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520. Lucius, do you the like; etc. The original text is,
Lucillius, do you the like, and let no man
Come to our tent, till we have done our Conference.
To cure the prosody in the first line, Steevens and other modern editors strike out the you. It is strange that no one should have been struck with the absurdity of such an association as Lucius and Titinius for the guarding of the door an officer of rank and a servant boy the boy, too, being named first. The function of Lucius was to carry messages. As Cassius sends his servant Pindarus with a message to his division of the force, Brutus sends his servant Lucius with a similar message to his division. Nothing can be clearer than that Lucilius in the first line is a misprint for Lucius, and Lucius in the third a misprint for Lucilius. Or the error may have been in the copy; and the insertion of the Let was probably an attempt of the printer, or editor, to save the prosody of that line, as the omission of the you is of the modern editors to save that of the other. The present restoration sets everything to rights. [White adopts Craik's emendation, but Collier and Dyce take no notice of it.] At the close of the conference we have Brutus, in 579, again addressing himself to Lucilius and Titinius, who had evidently kept together all the time it lasted. Lucius (who in the original text is commonly called the Boy) and Titinius are nowhere mentioned together. In the heading of Scene III., indeed, the modern editors have again "Lucius and Titinius at some distance; " but this is their own manufacture. All that we have in the old copies is, "Manet Brutus and Cassius." See also 570.
SCENE III. [Plutarch in his Life of Marcus Brutus (North's translation, 1579, p. 1071), says, "Therefore, before they fell in hand with any other matter, they went into a little chamber together, and bad every man avoyde, and did shut the dores to them. Then they beganne to powre out their complaints, one to the other, and grew hot and lowde, earnestly accusing one another, and at length fell both a weeping. Their friends, that were without the chamber, hearing them lowd within and angry betwene them selves, they were both amased, and affrayd also, lest it would grow to further matter."] 521. [You have condemned and noted. Compare North's Plutarch: "The next day after, Brutus, upon complaint of the Sardians, did condemn and note Lucius Pella for a defamed person," etc.]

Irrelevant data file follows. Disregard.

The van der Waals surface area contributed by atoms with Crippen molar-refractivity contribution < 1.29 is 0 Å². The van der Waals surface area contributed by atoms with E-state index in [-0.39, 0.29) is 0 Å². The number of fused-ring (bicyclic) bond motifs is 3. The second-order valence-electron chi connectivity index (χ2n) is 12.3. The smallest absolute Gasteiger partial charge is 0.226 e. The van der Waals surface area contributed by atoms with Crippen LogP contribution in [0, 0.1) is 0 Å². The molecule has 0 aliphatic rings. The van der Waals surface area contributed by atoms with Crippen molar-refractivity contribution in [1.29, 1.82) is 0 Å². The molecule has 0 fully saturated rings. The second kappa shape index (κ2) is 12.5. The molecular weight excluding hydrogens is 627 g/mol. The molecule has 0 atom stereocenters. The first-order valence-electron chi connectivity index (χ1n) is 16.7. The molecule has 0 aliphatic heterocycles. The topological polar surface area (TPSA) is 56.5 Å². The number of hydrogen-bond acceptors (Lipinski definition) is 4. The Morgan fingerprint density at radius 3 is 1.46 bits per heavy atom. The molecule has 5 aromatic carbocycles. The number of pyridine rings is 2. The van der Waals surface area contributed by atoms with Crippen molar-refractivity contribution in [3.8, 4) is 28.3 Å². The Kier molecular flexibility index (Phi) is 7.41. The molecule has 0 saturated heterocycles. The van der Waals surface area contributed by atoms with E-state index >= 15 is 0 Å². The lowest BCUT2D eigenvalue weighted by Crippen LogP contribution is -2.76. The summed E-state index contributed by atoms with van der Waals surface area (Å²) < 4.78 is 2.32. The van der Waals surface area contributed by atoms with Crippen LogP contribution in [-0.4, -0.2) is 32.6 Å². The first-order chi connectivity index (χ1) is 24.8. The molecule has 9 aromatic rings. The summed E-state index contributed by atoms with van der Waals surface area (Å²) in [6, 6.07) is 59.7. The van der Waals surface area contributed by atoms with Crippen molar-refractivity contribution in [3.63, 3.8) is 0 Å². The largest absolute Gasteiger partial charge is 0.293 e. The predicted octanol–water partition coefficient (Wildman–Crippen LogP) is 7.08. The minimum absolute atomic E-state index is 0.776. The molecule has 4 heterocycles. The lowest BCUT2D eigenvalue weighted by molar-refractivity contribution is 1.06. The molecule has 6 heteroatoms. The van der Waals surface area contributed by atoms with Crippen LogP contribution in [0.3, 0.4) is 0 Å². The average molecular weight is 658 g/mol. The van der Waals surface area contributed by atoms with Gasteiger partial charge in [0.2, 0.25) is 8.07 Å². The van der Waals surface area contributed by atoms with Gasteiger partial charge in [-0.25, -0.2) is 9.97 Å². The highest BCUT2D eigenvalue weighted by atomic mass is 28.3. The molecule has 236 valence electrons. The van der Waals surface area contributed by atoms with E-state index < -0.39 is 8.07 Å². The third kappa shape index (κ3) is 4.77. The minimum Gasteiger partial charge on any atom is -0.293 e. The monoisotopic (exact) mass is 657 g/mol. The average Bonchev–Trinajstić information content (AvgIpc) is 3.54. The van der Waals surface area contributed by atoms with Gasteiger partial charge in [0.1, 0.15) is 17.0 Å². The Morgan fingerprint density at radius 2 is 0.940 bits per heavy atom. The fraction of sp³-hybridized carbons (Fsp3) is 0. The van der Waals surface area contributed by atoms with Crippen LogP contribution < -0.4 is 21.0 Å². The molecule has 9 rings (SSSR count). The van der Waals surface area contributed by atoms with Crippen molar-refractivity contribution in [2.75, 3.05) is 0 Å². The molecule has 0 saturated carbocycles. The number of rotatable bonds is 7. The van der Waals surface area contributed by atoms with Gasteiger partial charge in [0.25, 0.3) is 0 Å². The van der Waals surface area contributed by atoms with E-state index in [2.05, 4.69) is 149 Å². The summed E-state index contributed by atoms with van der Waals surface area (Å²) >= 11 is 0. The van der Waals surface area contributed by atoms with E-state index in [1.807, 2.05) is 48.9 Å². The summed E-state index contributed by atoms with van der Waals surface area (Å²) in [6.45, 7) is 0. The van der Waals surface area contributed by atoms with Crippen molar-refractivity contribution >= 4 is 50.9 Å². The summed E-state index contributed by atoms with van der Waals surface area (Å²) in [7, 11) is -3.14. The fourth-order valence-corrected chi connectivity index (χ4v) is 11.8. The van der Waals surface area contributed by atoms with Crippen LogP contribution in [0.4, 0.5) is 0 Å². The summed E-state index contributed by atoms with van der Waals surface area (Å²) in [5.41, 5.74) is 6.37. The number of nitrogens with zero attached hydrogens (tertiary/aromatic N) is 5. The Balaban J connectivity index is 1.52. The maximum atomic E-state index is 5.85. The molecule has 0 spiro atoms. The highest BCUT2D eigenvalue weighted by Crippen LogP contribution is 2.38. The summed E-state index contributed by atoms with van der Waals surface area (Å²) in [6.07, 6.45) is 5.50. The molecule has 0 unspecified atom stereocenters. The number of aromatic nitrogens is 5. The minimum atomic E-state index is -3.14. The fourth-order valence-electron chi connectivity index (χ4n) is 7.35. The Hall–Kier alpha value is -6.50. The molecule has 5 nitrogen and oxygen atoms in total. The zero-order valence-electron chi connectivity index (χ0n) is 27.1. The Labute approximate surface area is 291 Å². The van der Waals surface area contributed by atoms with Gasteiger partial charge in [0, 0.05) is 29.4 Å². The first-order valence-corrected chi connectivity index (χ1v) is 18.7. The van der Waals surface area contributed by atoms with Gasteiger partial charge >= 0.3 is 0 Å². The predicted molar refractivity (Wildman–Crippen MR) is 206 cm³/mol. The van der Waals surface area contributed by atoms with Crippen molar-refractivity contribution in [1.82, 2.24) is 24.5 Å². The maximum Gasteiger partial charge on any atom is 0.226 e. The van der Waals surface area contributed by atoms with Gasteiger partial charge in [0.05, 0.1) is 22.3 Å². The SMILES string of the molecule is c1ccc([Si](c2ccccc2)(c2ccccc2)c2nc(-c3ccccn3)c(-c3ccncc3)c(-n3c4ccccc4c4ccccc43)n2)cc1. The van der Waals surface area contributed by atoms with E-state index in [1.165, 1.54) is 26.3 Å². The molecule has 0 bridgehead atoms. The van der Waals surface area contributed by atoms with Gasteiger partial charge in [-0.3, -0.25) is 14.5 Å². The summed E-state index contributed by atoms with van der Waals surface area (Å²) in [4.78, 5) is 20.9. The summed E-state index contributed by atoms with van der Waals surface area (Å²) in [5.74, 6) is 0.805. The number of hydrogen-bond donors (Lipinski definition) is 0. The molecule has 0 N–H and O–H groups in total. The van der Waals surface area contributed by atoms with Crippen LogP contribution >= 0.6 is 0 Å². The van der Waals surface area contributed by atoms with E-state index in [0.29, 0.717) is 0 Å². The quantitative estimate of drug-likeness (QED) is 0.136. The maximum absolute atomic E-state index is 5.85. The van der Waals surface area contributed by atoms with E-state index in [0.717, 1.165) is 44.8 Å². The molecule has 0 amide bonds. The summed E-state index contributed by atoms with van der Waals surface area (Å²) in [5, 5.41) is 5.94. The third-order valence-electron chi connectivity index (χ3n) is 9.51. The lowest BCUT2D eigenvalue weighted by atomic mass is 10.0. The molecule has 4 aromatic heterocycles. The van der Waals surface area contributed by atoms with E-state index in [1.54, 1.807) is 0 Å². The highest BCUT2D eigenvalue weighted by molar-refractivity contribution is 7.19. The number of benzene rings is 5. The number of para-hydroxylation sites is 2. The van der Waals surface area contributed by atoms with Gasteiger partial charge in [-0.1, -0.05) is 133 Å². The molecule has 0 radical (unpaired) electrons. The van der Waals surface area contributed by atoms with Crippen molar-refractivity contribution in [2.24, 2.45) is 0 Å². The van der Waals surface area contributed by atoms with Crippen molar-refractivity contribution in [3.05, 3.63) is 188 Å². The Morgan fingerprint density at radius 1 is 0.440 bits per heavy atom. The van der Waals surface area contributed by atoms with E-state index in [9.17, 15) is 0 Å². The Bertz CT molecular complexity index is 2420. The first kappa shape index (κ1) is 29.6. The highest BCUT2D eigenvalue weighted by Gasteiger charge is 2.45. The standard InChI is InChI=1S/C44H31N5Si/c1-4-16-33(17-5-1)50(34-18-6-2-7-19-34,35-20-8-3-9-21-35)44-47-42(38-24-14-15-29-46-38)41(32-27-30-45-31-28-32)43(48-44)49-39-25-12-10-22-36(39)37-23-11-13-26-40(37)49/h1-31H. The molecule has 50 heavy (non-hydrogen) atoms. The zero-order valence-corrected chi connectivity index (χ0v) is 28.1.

521. Wherein my
letters. were slighted off. - The printer of the First Folio, evidently misunderstanding the passage, gives us,
Wherein my Letters, praying on his side,
The Second Folio has,
Wherein my Letter, praying on his side,
[White adopts this reading.] At a date considerably later than Shakespeare we have still slighted over (for to treat or perform carelessly). It is used by Dryden in the end of the seventeenth century, as it had been by Bacon in the beginning. The connection of the various modifications of the term slight is sufficiently obvious. They all involve the notion of quickly and easily escaping or being despatched and got rid of.
523. That every nice offence, etc.- Nice is the Saxon nesc or hnesc, tender, soft, gentle. [For a different etymology see the revised Webster. For nice in the sense of "trivial," compare "How nice the quarrel was," Romeo and Juliet, iii. 1, and "The letter was not nice," same Play, v. 2. Mrs. Clarke will furnish other examples.] In modern English the word always implies smallness or pettiness, though not always in a disparaging sense, but rather most usually in the contrary. So a pet, literally something small, is the common name for anything that is loved and cherished. For "his comment' see 54.
524. Let me tell you, Cassius, etc. Here we have a line with the first syllable wanting, which may be regarded as the converse of those wanting only the last syllable noticed in the note on 246. So, lower down, in 540, we have another speech of Brutus commencing, with like abruptness, with a line which wants the two first syllables: "You say you are a better soldier."- For the true nature of the hemistich see the note on "Made in her concave shores" in 15.